Australia’s automotive representative body has welcomed investment news from the New South Wales government that $38 million will be invested into upgrading the state’s electric vehicle charging network.
While the $38 million investment into EV infrastructure falls far short of what experts are calling for, the recent addition to the state’s budget shows promising signs of what’s to come in the future.
The most recent announcement comes atop $149 million of funds that have been set aside to encourage the private industry to construct fast-chargers on the most popular arteries in the state, and $20 million for regional areas and tourist hotspots.
All up, the NSW government says that $633 million of investment funds have been set aside for its EV infrastructure strategy.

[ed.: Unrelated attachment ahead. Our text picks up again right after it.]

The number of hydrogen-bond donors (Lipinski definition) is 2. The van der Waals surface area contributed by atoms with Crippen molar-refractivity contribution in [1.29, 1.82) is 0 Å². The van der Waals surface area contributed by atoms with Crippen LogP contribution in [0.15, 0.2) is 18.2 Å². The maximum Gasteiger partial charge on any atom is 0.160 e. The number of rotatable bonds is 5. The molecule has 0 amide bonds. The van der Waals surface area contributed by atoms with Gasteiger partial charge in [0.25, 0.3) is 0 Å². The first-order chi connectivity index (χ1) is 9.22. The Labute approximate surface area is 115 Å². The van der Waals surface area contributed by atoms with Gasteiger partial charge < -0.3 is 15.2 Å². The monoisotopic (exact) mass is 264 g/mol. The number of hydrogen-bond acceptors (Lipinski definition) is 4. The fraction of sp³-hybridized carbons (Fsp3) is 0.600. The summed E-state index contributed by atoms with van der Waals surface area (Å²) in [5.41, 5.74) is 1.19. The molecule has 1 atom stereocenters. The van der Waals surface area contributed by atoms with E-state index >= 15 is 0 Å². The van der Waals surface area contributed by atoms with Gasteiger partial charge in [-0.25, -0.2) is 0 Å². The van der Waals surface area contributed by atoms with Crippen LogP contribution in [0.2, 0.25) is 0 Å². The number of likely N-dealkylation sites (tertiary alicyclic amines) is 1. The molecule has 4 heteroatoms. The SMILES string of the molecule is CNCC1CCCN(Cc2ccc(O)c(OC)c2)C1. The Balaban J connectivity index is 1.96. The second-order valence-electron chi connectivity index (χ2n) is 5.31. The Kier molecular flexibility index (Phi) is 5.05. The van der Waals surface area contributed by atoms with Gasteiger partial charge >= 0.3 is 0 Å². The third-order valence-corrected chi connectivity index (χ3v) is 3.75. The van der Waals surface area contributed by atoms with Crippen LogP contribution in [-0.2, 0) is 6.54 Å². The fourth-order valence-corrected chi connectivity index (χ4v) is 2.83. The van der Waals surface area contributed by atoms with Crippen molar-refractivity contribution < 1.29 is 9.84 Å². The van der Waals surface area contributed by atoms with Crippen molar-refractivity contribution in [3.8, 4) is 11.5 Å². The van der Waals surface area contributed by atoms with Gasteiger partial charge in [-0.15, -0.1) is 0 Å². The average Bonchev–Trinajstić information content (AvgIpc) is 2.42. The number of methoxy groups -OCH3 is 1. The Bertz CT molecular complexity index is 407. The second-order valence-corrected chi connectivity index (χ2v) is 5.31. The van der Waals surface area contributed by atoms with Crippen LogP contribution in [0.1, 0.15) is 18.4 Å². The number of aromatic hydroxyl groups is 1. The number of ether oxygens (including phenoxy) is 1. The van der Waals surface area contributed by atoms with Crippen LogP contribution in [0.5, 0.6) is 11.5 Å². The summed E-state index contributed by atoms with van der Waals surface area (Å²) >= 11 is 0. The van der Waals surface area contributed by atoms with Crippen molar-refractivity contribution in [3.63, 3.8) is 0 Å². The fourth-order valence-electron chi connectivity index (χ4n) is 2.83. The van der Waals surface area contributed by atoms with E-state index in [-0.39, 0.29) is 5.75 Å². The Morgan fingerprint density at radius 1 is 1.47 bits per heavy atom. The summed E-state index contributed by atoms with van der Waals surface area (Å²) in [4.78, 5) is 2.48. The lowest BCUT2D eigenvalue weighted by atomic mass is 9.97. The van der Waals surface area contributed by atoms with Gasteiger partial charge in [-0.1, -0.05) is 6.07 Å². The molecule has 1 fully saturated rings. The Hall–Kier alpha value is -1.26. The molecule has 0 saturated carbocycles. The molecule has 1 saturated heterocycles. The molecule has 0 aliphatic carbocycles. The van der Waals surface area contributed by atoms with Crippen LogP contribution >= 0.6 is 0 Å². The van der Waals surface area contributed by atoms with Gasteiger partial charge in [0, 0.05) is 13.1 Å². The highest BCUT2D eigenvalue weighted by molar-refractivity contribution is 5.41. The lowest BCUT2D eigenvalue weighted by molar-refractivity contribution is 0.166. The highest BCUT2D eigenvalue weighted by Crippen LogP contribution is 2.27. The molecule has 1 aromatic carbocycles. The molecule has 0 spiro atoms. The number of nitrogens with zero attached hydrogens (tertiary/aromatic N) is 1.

NSW Treasurer, Matt Keane, unveiled in the latest NSW budget for 2022-23 that both kerbside charging points and residential charging points will be a focal point of the investment funds. The Treasurer said:
“You’ll never be far from a charger on our major highways, in regional destinations, apartment buildings and on kerbsides in metropolitan areas with limited off-street parking. This funding will help communities stay connected and help holidaymakers hit the road to enjoy weekend trips as NSW motorists gear up for the next era for driving.”
Chief of the FCAI, Tony Weber, has welcomed news of the investment funds, stating that “investment in electric vehicle infrastructure is a key priority as Australia journeys towards our electric future”. Weber said:
“Building 500 kerbside charging points and equipping 125 apartment buildings to take on EV charging upgrades is going to help making owning a battery electric or plug-in hybrid vehicle more realistic for NSW motorists.”
Other incentives for Australia’s most populous state include last year’s move to waive stamp duty on electric vehicle purchases up to a threshold of $78,000, while 25,000 cash rebates were offered to buyers of EVs and hydrogen fuel cell vehicles last year.